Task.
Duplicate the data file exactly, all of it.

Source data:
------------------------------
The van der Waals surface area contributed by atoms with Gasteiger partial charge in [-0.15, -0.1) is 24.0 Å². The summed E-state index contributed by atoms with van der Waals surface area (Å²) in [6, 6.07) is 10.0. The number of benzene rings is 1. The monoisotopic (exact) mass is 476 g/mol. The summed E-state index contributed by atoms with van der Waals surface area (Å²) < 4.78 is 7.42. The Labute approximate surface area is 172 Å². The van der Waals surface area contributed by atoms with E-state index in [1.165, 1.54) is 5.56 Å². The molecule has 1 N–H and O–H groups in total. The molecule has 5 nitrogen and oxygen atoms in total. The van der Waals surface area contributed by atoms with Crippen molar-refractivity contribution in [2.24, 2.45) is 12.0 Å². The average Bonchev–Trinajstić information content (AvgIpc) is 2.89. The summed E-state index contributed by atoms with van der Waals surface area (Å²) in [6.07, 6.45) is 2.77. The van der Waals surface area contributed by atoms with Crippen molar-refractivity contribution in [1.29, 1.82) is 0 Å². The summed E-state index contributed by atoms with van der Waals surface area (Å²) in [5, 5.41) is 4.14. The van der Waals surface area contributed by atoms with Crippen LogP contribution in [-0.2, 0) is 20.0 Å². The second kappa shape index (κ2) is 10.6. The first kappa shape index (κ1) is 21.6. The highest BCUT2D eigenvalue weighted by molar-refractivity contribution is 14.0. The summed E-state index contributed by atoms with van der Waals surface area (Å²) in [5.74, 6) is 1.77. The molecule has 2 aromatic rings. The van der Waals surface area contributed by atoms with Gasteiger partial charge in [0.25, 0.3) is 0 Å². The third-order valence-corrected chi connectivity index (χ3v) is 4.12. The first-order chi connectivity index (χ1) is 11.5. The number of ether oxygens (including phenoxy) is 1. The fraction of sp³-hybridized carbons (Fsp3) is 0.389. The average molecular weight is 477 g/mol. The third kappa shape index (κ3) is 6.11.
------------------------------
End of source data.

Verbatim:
The van der Waals surface area contributed by atoms with Gasteiger partial charge in [-0.15, -0.1) is 24.0 Å². The summed E-state index contributed by atoms with van der Waals surface area (Å²) in [6, 6.07) is 10.0. The number of benzene rings is 1. The monoisotopic (exact) mass is 476 g/mol. The summed E-state index contributed by atoms with van der Waals surface area (Å²) < 4.78 is 7.42. The Labute approximate surface area is 172 Å². The van der Waals surface area contributed by atoms with E-state index in [1.165, 1.54) is 5.56 Å². The molecule has 1 N–H and O–H groups in total. The molecule has 5 nitrogen and oxygen atoms in total. The van der Waals surface area contributed by atoms with Crippen molar-refractivity contribution in [2.24, 2.45) is 12.0 Å². The average Bonchev–Trinajstić information content (AvgIpc) is 2.89. The summed E-state index contributed by atoms with van der Waals surface area (Å²) in [6.07, 6.45) is 2.77. The van der Waals surface area contributed by atoms with Crippen molar-refractivity contribution in [1.29, 1.82) is 0 Å². The summed E-state index contributed by atoms with van der Waals surface area (Å²) in [5, 5.41) is 4.14. The van der Waals surface area contributed by atoms with Crippen LogP contribution in [-0.2, 0) is 20.0 Å². The second kappa shape index (κ2) is 10.6. The first kappa shape index (κ1) is 21.6. The highest BCUT2D eigenvalue weighted by molar-refractivity contribution is 14.0. The summed E-state index contributed by atoms with van der Waals surface area (Å²) in [5.74, 6) is 1.77. The molecule has 2 aromatic rings. The van der Waals surface area contributed by atoms with Gasteiger partial charge in [0.25, 0.3) is 0 Å². The third-order valence-corrected chi connectivity index (χ3v) is 4.12. The first-order chi connectivity index (χ1) is 11.5. The number of ether oxygens (including phenoxy) is 1. The fraction of sp³-hybridized carbons (Fsp3) is 0.389. The average molecular weight is 477 g/mol. The third kappa shape index (κ3) is 6.11.